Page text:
ON THE JOB
The main job was to see that the bridge opened in an orderly fashion, without any problem, to make sure that there were no cars, no pedestrians, to make sure it was safe. You had to open the traffic gates—the steel gates that went across the roadway—to stop the automobiles and the pedestrians. You had to give an all-clear to the bridge operator to open the bridge and close the bridge.You did your daily chores of seeing that the place was clean, that the roadway was clear of debris.
In the summer when it was hot, the steel on some of the bridges, the Mill Basin Bridge on the Belt Parkway, for example, would sometimes expand and we couldn’t open them, or if we got them open, we might not be able to close them. The fireboats would come under the bridge and spray water up to cool off the steel so we could get them to open and close. In the wintertime the snow and the ice sometimes made it difficult to open or close the bridge, because the locks froze.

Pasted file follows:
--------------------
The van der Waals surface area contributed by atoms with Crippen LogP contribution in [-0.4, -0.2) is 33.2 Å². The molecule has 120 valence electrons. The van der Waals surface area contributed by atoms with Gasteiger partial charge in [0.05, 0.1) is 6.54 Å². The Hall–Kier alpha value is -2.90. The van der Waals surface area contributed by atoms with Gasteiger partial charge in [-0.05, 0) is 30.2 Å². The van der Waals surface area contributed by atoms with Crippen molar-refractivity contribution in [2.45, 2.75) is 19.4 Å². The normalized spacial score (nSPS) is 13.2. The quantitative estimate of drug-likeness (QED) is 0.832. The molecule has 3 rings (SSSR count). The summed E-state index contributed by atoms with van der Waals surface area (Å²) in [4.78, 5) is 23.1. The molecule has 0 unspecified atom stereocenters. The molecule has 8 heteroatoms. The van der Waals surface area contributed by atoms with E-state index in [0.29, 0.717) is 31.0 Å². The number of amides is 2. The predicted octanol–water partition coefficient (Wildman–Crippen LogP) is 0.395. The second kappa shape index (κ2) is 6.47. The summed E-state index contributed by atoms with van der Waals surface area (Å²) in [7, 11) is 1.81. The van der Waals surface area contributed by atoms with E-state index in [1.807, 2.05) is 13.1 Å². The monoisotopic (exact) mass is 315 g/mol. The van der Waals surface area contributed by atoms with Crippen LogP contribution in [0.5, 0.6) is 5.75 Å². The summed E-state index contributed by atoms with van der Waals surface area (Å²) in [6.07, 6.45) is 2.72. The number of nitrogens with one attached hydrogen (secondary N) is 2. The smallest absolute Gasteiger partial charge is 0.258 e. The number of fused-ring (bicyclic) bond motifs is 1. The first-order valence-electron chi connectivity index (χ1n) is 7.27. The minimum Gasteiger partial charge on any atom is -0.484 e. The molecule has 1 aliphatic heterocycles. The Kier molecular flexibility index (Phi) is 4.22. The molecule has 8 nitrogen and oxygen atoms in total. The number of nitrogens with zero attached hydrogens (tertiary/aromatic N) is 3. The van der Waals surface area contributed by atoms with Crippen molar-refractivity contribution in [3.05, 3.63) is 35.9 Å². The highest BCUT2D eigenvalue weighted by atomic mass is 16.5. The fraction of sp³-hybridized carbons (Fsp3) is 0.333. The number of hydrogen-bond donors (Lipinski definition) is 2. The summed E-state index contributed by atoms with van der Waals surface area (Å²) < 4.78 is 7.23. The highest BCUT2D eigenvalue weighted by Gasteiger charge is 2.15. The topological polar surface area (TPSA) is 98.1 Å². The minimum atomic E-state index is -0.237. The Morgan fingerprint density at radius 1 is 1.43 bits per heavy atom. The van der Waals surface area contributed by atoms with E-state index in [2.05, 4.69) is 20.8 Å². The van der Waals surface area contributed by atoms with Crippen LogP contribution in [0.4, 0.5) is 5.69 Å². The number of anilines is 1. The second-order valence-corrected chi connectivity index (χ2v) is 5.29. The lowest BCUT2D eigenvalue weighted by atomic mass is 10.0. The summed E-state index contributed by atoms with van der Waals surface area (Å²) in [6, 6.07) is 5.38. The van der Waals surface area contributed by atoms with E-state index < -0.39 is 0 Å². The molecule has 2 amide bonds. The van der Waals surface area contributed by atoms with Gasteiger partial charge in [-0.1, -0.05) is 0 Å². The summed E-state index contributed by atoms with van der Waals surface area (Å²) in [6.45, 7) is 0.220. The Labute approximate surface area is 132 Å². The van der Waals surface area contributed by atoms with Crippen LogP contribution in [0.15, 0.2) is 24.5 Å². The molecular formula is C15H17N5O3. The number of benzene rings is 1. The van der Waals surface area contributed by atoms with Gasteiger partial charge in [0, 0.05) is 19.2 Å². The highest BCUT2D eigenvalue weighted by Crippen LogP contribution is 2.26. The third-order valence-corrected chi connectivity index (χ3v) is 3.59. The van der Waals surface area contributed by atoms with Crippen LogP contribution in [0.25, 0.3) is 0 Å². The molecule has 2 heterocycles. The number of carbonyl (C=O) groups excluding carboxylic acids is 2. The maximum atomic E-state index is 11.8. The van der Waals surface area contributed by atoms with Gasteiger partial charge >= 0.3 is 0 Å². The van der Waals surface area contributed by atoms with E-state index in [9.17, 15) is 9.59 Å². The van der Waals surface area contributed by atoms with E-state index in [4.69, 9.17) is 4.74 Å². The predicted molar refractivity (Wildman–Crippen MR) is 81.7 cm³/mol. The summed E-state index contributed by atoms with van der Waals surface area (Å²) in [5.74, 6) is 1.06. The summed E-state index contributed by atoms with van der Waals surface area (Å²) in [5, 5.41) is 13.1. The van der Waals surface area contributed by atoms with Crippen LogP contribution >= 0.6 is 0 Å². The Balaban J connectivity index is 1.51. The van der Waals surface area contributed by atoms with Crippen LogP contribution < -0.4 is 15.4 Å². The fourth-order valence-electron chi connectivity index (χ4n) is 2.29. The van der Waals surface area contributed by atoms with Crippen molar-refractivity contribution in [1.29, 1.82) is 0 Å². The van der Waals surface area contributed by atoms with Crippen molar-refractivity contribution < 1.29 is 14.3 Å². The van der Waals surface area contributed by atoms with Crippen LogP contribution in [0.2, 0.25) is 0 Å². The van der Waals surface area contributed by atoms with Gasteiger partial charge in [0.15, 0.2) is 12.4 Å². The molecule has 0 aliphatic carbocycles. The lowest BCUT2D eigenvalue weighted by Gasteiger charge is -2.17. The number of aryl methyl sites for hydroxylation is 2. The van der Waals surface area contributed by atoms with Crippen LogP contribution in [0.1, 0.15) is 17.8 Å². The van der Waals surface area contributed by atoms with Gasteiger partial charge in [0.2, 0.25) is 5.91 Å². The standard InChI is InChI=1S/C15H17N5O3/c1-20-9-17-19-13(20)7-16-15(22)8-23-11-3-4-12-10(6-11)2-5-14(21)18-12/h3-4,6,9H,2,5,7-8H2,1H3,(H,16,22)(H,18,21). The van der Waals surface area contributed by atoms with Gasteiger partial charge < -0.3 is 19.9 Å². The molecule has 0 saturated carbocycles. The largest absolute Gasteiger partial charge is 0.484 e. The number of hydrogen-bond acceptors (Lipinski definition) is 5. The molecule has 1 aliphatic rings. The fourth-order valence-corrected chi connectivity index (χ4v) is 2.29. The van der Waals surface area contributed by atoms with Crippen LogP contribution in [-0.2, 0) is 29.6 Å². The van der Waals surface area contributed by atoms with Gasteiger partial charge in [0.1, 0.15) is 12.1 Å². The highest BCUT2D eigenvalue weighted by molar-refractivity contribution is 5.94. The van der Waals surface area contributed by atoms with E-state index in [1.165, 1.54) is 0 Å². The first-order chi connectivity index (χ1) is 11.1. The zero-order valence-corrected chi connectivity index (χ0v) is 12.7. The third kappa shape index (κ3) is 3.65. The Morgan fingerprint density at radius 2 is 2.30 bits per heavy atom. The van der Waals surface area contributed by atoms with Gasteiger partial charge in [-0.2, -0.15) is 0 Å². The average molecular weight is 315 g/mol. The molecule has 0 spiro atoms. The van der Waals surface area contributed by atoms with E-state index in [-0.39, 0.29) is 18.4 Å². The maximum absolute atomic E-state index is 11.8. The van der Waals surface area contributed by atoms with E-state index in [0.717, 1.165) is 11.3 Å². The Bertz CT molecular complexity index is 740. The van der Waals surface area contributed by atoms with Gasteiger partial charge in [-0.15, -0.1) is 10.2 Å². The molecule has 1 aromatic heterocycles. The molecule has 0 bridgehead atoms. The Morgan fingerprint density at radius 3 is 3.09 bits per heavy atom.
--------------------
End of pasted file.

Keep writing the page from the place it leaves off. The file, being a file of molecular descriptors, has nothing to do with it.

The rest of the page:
In the early days, there were a lot of boats: Greenpoint Avenue—a very busy bridge; Metropolitan, very busy. There was Newtown Creek. You had oil barges, bricks brought from upstate on barges, oil tankers, lumber. Later on, things died down. They didn’t transport as much by boat. . . . . When they modernized bridges, it was easier to operate them. We lost a lot of people.
THE DAY THE BRIDGES WERE LEFT OPEN
The bridge strike. That was the biggest thing that ever happened there in my 35 years.
There was talk about a possible strike, but it was a few top people who were involved, who knew what they were going to do. I think it was the Siciliano brothers from the Harlem River section, maybe Lenny Gordon, possibly somebody from our section. They tended to be more active.